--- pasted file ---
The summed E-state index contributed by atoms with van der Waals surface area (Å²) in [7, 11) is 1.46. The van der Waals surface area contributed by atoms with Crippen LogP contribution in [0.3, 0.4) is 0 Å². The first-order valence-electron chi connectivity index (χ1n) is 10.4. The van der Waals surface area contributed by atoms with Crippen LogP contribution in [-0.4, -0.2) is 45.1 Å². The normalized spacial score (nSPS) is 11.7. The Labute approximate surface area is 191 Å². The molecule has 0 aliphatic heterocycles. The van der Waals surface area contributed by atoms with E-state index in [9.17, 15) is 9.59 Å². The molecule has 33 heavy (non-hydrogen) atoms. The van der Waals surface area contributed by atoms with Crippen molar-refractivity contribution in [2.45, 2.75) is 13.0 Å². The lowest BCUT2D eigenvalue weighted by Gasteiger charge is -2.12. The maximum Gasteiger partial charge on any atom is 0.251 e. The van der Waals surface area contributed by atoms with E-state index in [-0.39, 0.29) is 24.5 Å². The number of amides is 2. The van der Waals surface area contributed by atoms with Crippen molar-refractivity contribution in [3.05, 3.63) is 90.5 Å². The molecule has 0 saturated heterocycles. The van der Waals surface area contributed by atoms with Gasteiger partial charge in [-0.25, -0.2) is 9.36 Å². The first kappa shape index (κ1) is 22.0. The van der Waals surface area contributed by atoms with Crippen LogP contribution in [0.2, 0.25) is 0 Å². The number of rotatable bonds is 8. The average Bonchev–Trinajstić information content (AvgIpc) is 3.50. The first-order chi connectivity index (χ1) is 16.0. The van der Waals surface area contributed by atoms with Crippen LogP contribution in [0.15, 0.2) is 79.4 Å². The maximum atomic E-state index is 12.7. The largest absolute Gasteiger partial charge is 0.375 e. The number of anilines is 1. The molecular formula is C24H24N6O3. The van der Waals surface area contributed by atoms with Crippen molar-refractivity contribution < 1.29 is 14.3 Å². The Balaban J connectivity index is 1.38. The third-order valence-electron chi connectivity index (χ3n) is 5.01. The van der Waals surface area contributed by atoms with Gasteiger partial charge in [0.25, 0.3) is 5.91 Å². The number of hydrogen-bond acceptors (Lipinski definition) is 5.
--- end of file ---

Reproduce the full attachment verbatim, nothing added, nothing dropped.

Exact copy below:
The summed E-state index contributed by atoms with van der Waals surface area (Å²) in [7, 11) is 1.46. The van der Waals surface area contributed by atoms with Crippen LogP contribution in [0.3, 0.4) is 0 Å². The first-order valence-electron chi connectivity index (χ1n) is 10.4. The van der Waals surface area contributed by atoms with Crippen LogP contribution in [-0.4, -0.2) is 45.1 Å². The normalized spacial score (nSPS) is 11.7. The Labute approximate surface area is 191 Å². The molecule has 0 aliphatic heterocycles. The van der Waals surface area contributed by atoms with E-state index in [9.17, 15) is 9.59 Å². The molecule has 33 heavy (non-hydrogen) atoms. The van der Waals surface area contributed by atoms with Crippen molar-refractivity contribution in [2.45, 2.75) is 13.0 Å². The lowest BCUT2D eigenvalue weighted by Gasteiger charge is -2.12. The maximum Gasteiger partial charge on any atom is 0.251 e. The van der Waals surface area contributed by atoms with E-state index in [-0.39, 0.29) is 24.5 Å². The number of amides is 2. The van der Waals surface area contributed by atoms with Crippen molar-refractivity contribution in [3.05, 3.63) is 90.5 Å². The molecule has 0 saturated heterocycles. The van der Waals surface area contributed by atoms with Gasteiger partial charge in [-0.25, -0.2) is 9.36 Å². The first kappa shape index (κ1) is 22.0. The van der Waals surface area contributed by atoms with Crippen LogP contribution in [0.2, 0.25) is 0 Å². The number of rotatable bonds is 8. The average Bonchev–Trinajstić information content (AvgIpc) is 3.50. The first-order chi connectivity index (χ1) is 16.0. The van der Waals surface area contributed by atoms with Crippen LogP contribution in [0.15, 0.2) is 79.4 Å². The maximum atomic E-state index is 12.7. The largest absolute Gasteiger partial charge is 0.375 e. The number of anilines is 1. The molecular formula is C24H24N6O3. The van der Waals surface area contributed by atoms with Crippen molar-refractivity contribution < 1.29 is 14.3 Å². The Balaban J connectivity index is 1.38. The third-order valence-electron chi connectivity index (χ3n) is 5.01. The van der Waals surface area contributed by atoms with Gasteiger partial charge in [0.25, 0.3) is 5.91 Å². The number of hydrogen-bond acceptors (Lipinski definition) is 5.